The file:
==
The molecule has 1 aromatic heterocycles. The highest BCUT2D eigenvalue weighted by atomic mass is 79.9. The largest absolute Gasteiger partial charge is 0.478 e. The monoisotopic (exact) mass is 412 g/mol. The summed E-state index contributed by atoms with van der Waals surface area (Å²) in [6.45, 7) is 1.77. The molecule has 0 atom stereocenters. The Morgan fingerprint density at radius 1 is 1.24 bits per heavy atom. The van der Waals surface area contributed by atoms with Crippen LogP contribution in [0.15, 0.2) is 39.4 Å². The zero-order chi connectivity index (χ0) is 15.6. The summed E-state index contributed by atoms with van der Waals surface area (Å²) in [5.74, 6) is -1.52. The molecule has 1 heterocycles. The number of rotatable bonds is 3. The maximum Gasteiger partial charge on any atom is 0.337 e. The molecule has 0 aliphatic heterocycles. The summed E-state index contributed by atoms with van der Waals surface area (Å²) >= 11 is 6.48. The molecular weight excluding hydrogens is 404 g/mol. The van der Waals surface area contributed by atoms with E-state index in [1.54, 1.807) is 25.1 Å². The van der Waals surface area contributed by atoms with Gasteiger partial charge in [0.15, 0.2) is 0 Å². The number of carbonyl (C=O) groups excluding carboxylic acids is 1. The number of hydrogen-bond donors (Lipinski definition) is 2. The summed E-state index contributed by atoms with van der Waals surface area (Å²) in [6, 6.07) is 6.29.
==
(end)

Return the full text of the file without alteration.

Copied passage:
The molecule has 1 aromatic heterocycles. The highest BCUT2D eigenvalue weighted by atomic mass is 79.9. The largest absolute Gasteiger partial charge is 0.478 e. The monoisotopic (exact) mass is 412 g/mol. The summed E-state index contributed by atoms with van der Waals surface area (Å²) in [6.45, 7) is 1.77. The molecule has 0 atom stereocenters. The Morgan fingerprint density at radius 1 is 1.24 bits per heavy atom. The van der Waals surface area contributed by atoms with Crippen LogP contribution in [0.15, 0.2) is 39.4 Å². The zero-order chi connectivity index (χ0) is 15.6. The summed E-state index contributed by atoms with van der Waals surface area (Å²) in [5.74, 6) is -1.52. The molecule has 1 heterocycles. The number of rotatable bonds is 3. The maximum Gasteiger partial charge on any atom is 0.337 e. The molecule has 0 aliphatic heterocycles. The summed E-state index contributed by atoms with van der Waals surface area (Å²) >= 11 is 6.48. The molecular weight excluding hydrogens is 404 g/mol. The van der Waals surface area contributed by atoms with E-state index in [1.54, 1.807) is 25.1 Å². The van der Waals surface area contributed by atoms with Gasteiger partial charge in [0.15, 0.2) is 0 Å². The number of carbonyl (C=O) groups excluding carboxylic acids is 1. The number of hydrogen-bond donors (Lipinski definition) is 2. The summed E-state index contributed by atoms with van der Waals surface area (Å²) in [6, 6.07) is 6.29.